Tuesday, June 12, 2012
Georgia O'Keeffe on Paper
O'Keeffe on Paper presented more than fifty stunning watercolors, pastels, and charcoals by Georgia O'Keeffe (1887-1986). The exhibition offered fresh insights into this distinctive and little-known aspect of the artist's oeuvre. It was on view in the East Building of the National Gallery of Art, 9 April through 9 July 2000, and at the Georgia O'Keeffe Museum, Santa Fe, New Mexico, 29 July through 29 October 2000.
The exhibition was organized by the National Gallery of Art, Washington, and the Georgia O'Keeffe Museum, Santa Fe.
The exhibition celebrated the publication of the two-volume O'Keeffe catalogue raisonné, a major scholarly project of the National Gallery of Art in partnership with The Georgia O'Keeffe Foundation. "Documentation of Georgia O'Keeffe's prolific output in the catalogue raisonné project has provided fascinating new information about the oeuvre of this great American artist," said Earl A. Powell lll, director, National Gallery of Art. "This display of her jewel-like watercolors and pastels and her accomplished charcoals is bound to increase appreciation for O'Keeffe's originality and her special place in the annals of American art."
O'Keeffe, who created works on paper throughout her long career, did some of her most innovative work in watercolor, pastel, and charcoal. By including sheets produced over a half-century period, starting in 1915, the exhibition illuminates the artist's technical virtuosity, while tracing the development of her personal artistic language. In a broader sense, O'Keeffe's work reflects the dialogue in twentieth-century American art between representation and abstraction.
In the 1910s, O'Keeffe created some of the most innovative images of early American modernism, starting with charcoal drawings such as No. 2-Special (1915). The following year, her work was introduced to photographer and gallery owner Alfred Stieglitz, whom she married in 1924.
O'Keeffe's watercolors from the teens range from the spare and highly abstract, such as Black Lines (1916), to broad fields of clear, bold color, as in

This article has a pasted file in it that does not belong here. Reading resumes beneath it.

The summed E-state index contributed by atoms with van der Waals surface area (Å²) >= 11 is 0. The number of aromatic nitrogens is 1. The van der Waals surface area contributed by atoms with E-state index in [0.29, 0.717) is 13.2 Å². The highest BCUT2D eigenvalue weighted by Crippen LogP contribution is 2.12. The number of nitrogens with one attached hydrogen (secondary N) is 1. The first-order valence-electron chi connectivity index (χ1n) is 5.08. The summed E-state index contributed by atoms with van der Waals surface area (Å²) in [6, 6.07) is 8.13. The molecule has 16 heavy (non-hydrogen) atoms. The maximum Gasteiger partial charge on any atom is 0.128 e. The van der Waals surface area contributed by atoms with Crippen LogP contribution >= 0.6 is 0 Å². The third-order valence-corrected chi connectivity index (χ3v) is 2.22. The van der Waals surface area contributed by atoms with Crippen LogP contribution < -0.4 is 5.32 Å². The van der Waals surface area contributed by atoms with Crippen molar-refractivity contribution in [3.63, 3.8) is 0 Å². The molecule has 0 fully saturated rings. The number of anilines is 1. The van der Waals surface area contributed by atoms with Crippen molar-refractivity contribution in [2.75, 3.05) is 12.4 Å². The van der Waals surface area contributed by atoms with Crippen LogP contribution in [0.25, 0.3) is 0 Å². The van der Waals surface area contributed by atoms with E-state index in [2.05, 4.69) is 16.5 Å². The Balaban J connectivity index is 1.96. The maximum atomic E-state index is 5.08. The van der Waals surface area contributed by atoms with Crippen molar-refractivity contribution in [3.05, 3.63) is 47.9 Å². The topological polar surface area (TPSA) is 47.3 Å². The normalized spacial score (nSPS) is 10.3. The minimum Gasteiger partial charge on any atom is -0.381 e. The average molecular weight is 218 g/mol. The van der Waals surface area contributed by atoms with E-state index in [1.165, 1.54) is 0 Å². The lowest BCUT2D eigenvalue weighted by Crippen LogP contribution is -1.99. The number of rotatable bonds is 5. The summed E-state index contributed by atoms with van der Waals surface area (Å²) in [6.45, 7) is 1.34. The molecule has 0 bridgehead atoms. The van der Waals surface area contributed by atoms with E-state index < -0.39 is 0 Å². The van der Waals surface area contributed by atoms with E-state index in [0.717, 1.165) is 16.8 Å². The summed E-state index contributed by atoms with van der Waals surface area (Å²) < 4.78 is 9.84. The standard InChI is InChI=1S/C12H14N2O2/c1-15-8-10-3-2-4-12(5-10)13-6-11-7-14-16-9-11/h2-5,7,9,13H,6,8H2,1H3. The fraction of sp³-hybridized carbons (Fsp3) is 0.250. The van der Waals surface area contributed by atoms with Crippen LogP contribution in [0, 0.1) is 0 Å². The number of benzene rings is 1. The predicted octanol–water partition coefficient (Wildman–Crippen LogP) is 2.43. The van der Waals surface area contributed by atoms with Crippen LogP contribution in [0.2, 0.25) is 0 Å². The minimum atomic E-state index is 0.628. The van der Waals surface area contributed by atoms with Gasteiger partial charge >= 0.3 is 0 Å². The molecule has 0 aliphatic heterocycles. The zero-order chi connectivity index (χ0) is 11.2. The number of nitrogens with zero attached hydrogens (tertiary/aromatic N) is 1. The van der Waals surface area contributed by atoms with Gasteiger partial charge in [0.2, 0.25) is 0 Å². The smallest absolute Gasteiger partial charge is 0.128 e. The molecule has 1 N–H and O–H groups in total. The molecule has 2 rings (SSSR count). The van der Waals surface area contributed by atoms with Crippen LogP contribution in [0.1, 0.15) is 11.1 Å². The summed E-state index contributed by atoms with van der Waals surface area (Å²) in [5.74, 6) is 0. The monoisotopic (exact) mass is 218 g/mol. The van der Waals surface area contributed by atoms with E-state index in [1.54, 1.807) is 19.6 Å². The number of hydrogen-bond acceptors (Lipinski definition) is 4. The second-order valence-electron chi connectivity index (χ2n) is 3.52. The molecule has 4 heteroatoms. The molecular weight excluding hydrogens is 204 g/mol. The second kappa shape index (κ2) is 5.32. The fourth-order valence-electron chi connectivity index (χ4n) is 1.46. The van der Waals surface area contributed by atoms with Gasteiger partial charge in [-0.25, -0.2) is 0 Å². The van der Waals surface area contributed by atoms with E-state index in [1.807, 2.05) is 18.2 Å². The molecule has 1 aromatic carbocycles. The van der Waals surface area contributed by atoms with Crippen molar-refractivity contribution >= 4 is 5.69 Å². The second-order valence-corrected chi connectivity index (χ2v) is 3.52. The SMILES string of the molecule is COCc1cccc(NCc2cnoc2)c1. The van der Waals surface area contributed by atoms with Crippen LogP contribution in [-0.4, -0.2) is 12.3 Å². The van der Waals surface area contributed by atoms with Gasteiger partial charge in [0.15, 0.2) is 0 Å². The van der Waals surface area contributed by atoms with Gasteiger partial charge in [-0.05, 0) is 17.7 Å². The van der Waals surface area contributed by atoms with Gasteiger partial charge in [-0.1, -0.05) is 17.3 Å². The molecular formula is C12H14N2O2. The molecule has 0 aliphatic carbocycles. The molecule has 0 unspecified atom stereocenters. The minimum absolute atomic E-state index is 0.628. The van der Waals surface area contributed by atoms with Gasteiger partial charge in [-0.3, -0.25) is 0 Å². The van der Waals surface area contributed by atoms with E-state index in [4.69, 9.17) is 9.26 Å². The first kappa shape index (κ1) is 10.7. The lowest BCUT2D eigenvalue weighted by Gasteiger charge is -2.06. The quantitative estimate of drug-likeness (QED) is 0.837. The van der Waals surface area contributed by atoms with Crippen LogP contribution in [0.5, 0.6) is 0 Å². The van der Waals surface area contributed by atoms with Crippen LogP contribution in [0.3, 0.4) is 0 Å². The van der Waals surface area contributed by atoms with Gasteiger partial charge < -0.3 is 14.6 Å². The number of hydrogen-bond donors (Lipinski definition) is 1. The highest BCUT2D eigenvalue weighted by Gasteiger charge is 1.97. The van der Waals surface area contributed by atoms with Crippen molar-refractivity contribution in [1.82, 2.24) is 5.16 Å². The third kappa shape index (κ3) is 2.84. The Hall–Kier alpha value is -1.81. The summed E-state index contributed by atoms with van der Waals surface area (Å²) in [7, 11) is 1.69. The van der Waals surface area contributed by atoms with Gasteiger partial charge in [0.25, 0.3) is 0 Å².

Blue No. II (1916) and
Evening Star No. V (1917), to more representational images, such as Roof with Snow (1916) and
Train at Night in the Desert (1916).
Of particular interest are three fluid watercolors--all known as Untitled (Abstraction/Portrait of Paul Strand)--from private collections. Created in 1917, they refer to the photographer and friend of the artist and reflect O'Keeffe's experimentation with different forms of imagery.
O'Keeffe settled in New York City in 1918, where she became part of the circle of modernists gathered around Stieglitz, many of whom, like Stieglitz himself, embraced the city as one of their subjects over several decades. O'Keeffe used pastel to record buildings silhouetted against the East River and charcoal to depict the skyline of Manhattan and the Brooklyn Bridge.
Blue Flower (1918), a delicate early pastel, presages the large-format oil paintings of flowers close-up for which O'Keeffe is famous,
while A White Camellia (1938) is a late pastel on a similar theme. After her permanent move to New Mexico in 1949 she again chose to work in charcoal. Among those late works is the highly abstract From a River Trip (1965), the latest drawing in the exhibition.
Coordinating curator of the exhibition in Washington was Ruth E. Fine, the National Gallery's curator of modern prints and drawings and co-director of the catalogue raisonné project. Selections were made by Fine with Barbara Buhler Lynes, co-curator of the exhibition, author of the catalogue raisonné, curator of the Georgia O'Keeffe Museum, and Emily Fisher Landau Director of the Georgia O'Keeffe Museum Research Center; Judith Walsh, the Gallery's senior paper conservator, who participated in the catalogue raisonné project; and Elizabeth Glassman, president emerita of The Georgia O'Keeffe Foundation and co-director of the catalogue raisonné project.
The fully illustrated exhibition catalogue demonstrates the depth of work conducted by the catalogue raisonné project and how the research has facilitated greater understanding of O'Keeffe's art. Essays by Fine and Glassman, Lynes, and Walsh place O'Keeffe's works on paper in the context of her American contemporaries and in relation to her oil paintings, and examine the importance of the artist's choice of materials in the development of her aesthetic.
Also available is Georgia O'Keeffe: Catalogue Raisonné by Barbara Buhler Lynes, published by Yale University Press, the National Gallery of Art, and The Georgia O'Keeffe Foundation. A two-volume set in a slipcase, it presents more than 2,000 paintings, drawings, watercolors, and sculptures by O'Keeffe, many of which have not previously been reproduced, along with factual entries for each. There is a full bibliography, exhibitions listing, and chronology of the artist's life. With 2,050 illustrations in color and 100 in black-and-white,